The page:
For whatsoever things were written aforetime were written for our learning, that we through patience and comfort of the scriptures might have hope.
Romans 15:4



 A Bible Study - Commentary by Jim Melough

Copyright 2001 James Melough


EXODUS 12:1-7

Before beginning our study of the Passover lamb as a type of Christ, it is necessary to note that the death of the lamb was to preserve the firstborn of each house from death, and in Scripture the firstborn represents what we are by natural birth: we are born sinners, and as such are under sentence of death, our salvation being to trust in Christ as Savior by believing that when He died at Calvary it was in my guilty place, for my sins, and by believing that in response to that faith God pardons all my sin and will receive me into heaven at the end of life’s journey.

12:1.  “And the Lord spake unto Moses and Aaron in the land of Egypt, saying,”

Moses represents law; Aaron, grace.  God’s addressing both reminds us that He is a God of justice as well as of grace, and that His grace is never exercised at the expense of justice.  When He pardons the believer’s sin it is on the just basis of the fact that His own holiness is not impugned, for having declared, “In the day that thou eatest thereof thou shalt surely die,” Ge 2:17, He must insist upon execution of the sentence or make Himself a liar. Man’s disobedience had forfeited man’s life, and Christ gave that life at Calvary.  God’s claims were met, His righteousness preserved.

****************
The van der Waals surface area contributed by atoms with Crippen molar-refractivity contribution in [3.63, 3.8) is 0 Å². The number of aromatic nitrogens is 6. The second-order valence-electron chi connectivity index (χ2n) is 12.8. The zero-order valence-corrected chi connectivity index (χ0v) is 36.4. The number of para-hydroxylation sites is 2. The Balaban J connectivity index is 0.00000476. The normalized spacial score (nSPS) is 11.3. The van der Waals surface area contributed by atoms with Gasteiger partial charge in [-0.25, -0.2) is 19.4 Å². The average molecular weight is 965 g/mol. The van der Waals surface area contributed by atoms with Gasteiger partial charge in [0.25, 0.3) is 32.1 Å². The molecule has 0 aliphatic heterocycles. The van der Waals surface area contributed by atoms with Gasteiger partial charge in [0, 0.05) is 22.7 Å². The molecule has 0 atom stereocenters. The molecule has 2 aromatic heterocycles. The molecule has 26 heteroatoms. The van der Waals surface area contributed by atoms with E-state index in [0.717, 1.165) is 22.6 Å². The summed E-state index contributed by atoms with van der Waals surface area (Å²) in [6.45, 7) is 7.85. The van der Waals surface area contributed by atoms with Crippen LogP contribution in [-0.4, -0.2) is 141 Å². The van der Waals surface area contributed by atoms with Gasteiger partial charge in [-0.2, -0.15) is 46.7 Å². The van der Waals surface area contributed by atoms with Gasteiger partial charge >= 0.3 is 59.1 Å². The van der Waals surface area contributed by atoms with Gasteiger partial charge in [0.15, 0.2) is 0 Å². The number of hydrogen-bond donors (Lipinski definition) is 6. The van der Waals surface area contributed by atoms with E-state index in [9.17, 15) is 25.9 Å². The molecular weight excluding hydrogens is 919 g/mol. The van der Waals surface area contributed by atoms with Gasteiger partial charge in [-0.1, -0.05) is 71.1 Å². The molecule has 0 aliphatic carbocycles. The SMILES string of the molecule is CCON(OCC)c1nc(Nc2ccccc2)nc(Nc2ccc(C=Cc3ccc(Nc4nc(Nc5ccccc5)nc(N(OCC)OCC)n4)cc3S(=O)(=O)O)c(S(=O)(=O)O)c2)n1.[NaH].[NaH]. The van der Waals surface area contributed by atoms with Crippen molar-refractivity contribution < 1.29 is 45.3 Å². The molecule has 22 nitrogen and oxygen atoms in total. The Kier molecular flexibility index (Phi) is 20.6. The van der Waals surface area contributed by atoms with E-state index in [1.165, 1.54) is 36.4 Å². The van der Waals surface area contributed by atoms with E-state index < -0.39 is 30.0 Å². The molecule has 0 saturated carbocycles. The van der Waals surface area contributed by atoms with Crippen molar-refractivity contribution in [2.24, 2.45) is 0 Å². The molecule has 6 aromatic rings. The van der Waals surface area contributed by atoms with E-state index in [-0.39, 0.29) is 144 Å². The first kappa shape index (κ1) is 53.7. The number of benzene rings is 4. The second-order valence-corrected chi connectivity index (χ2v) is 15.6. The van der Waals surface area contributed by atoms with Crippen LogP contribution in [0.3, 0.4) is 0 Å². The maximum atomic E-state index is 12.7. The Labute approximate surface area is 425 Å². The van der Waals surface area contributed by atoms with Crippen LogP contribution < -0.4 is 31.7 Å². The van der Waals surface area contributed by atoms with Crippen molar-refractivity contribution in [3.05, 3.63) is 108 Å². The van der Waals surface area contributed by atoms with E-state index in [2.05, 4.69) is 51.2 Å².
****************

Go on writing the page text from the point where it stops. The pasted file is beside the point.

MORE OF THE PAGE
We must never forget that when God comes out in grace to offer a free pardon, and the gift of eternal life, it is not apart from absolute justice.  Justice slew Christ.  This is what is being emphasized here in verse 1 in His speaking to both Moses and Aaron.

Two lands frequently mentioned in Scripture are Egypt and Babylon.  Egypt represents the world of business and pleasure living in independence of God; and Babylon represents the world of false religion, living in equal independence.